Animating the Jäger Aktions: Einsatzkommando 3 in Lithuania

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Presentation given at AAG 2009 by Alex Yule and Robert Burton

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  • EinsatzgruppenFollowed Wehrmacht (German Army) as they invaded Soviet territory during Operation BarbarossaTasked with the elimination of “undesirable populations” from captured lands to prepare for German settlementVictims: Jews, Gypsies, Communists Precurors to/Inspiration for extermination camp system
  • Compiled by Karl Jager Commander of the Security police for LithuaniaSummary Records 137,346 deaths July 2, 1941 to December 1, 1941 Delineations:a. Jewish Men, Women and Childrenb. Communists, Gypsies, etc...c. Ethnicity/Religion/Nationality
  • a. Data Organization: Creating the database i. Compiled as a spatiotemporal geodatabase ii. The challenge: modeling these events in a mappable fashion iii. Geocoding of Historical German placenames 1. Multiple gazetteers 2. Problematic nature of mapping former Shtetls: a. Informal Jewish settlements b. Many were completely obliterated by the EG, and thus, no longer exist c. PLACE AS EVENT 3. GEOnet Nameserver for Lat/Long 4. Imported into ArcGIS as X/Y cords iv. For unmatched place names, used various internet sources Recovered all but one problem point (Jahiunai). v. Graphs breaking down death counts by group 1. Show graphs 2. Fits secondary research question: Was there an order to commence the final solution? When was it given? (hypothesis: yes) a. Clear shift in targeting from political to blatantly civilian (including Women/Children)
  • i. Different patterns of movement depending on scale of analysis 1. ‘Small scale’ = Show big map, linear progression a. Small scale both temporally and spatially b. Long-term trend was linear (HQ’s) Higher spatiotemporal detail = more chaotic distribution 1.
  • Show “EG in 10 seconds” a. Semi-autonomous units b. Clearly imparts more information than tabular data and textual reports alone
  • Animating the Jäger Aktions: Einsatzkommando 3 in Lithuania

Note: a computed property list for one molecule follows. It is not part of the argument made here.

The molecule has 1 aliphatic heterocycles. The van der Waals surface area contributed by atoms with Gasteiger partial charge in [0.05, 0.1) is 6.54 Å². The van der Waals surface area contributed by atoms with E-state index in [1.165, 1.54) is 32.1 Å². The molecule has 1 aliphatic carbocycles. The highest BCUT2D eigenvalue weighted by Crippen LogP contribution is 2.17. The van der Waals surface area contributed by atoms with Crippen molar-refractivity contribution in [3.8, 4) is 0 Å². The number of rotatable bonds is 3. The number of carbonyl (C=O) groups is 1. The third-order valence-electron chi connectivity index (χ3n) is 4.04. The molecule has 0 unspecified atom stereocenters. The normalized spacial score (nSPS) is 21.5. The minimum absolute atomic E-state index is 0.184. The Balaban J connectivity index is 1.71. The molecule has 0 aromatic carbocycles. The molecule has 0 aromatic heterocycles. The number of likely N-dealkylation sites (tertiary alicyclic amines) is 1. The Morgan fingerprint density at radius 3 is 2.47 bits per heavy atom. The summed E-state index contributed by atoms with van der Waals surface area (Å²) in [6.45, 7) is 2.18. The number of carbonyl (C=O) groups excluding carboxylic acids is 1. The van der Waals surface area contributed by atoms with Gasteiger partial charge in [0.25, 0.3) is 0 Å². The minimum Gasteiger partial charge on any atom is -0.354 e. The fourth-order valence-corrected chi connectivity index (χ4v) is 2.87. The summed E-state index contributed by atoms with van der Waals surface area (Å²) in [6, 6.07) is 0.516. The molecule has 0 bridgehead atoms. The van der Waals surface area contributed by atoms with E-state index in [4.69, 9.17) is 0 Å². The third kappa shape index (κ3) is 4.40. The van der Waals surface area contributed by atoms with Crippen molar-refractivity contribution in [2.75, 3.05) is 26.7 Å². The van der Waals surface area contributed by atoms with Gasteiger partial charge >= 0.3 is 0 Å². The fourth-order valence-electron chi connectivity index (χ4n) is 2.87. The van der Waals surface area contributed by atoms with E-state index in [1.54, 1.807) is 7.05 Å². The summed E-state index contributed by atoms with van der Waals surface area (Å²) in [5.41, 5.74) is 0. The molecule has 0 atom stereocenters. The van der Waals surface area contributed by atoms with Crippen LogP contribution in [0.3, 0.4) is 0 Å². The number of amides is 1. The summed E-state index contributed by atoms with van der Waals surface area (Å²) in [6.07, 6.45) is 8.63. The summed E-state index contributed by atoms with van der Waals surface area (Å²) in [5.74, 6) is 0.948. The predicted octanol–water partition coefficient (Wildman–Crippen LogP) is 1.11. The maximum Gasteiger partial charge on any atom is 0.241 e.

1. 1. Animating the Jäger Aktions : Ek3 in Lithuania <ul><li>Alexander Yule & Robert Burton </li></ul><ul><li>Middlebury College </li></ul><ul><li>23 March 2009 </li></ul>
    2. 2. Introduction <ul><li>Geographies of the Holocaust project </li></ul><ul><li>Collaboration: USHMM, Professor Anne Knowles PhD, NSF </li></ul><ul><li>Context: </li></ul><ul><ul><li>An exceptionally well-documented instance of state-sponsored murder </li></ul></ul><ul><ul><li>Exciting new partnerships and data sources </li></ul></ul>
    3. 3. Research Questions <ul><li>How can we create a meaningful visual representation of the Einsatzgruppen massacres? </li></ul><ul><ul><li>Analytical avenues: Scale, linearity, strategy, coordination (or lack thereof), organizational context </li></ul></ul><ul><li>“Hypothesis”: Animation </li></ul>
    4. 5. Karl Jäger
    5. 6. Geodatabase
    6. 7. Complications <ul><li>Issues with geocoding historic German names for Lithuanian places that no longer exist </li></ul><ul><li>(In)consistency of temporal resolution </li></ul><ul><ul><li>Dunaburg: 10,000 dead over 39 days vs. Daily death tolls elsewhere </li></ul></ul><ul><ul><li>Solution: Transform into death rate </li></ul></ul><ul><ul><ul><li>Assumes constant rate of killing (unlikely) </li></ul></ul></ul><ul><li>Victim breakdown data </li></ul><ul><ul><li>Same as above, also used averages to fill holes </li></ul></ul>
    7. 8. Mapping <ul><ul><li>Initial attempts: Use tweens to show movement </li></ul></ul><ul><ul><ul><li>Complete chaos (and assumes far too much) </li></ul></ul></ul><ul><ul><li>Daily snapshots </li></ul></ul><ul><ul><ul><li>ArcMap » Flash (vector) </li></ul></ul></ul><ul><ul><ul><ul><li>Loss of spatial reference info... (future: read straight from geodatabase) </li></ul></ul></ul></ul><ul><ul><ul><li>ArcMap Animator » PNG .mov » Photoshop » Flash (raster) </li></ul></ul></ul><ul><ul><ul><ul><li>Flash as ideal delivery platform </li></ul></ul></ul></ul><ul><ul><ul><ul><li>Ability to add dynamic fields/controls and interactivity (some day) </li></ul></ul></ul></ul><ul><ul><li>Symbology: Proportional points sized by death rates, beginning date and end date </li></ul></ul>
    8. 12. Discussion <ul><li>Questions: </li></ul><ul><ul><li>How did their activity develop over space and time? </li></ul></ul><ul><ul><li>How does this add to our understanding of their operational strategy? </li></ul></ul><ul><ul><li>Perspectives on linearity </li></ul></ul><ul><ul><li>Holocaust historiography: intentional vs. functional </li></ul></ul><ul><li>Further study needed </li></ul><ul><ul><li>Need for more sources, especially survivor/spectator accounts </li></ul></ul><ul><ul><li>Research individual massacres (i.e. Dunaburg) </li></ul></ul><ul><ul><li>Technical animating issues (Arc Animator is horrible!!!!!) </li></ul></ul><ul><ul><ul><li>Vector-based workflow needed </li></ul></ul></ul><ul><ul><ul><li>Spatial History Lab at Stanford </li></ul></ul></ul><ul><ul><ul><ul><li>Read straight from geodatabase into Flash! (coming soon) </li></ul></ul></ul></ul>
    9. 13. Conclusion <ul><li>Animation is useful as both an exploratory and analytical device, as well as a visceral, experiential means of communication. </li></ul><ul><li>The animated maps, and their underlying conceptualizations, offer an innovative perspective on historical events encoded in tabular data. </li></ul><ul><li>Audience: Visceral and accessible without sacrificing academic integrity or precision. Valuable to both scholars and the general public! </li></ul>

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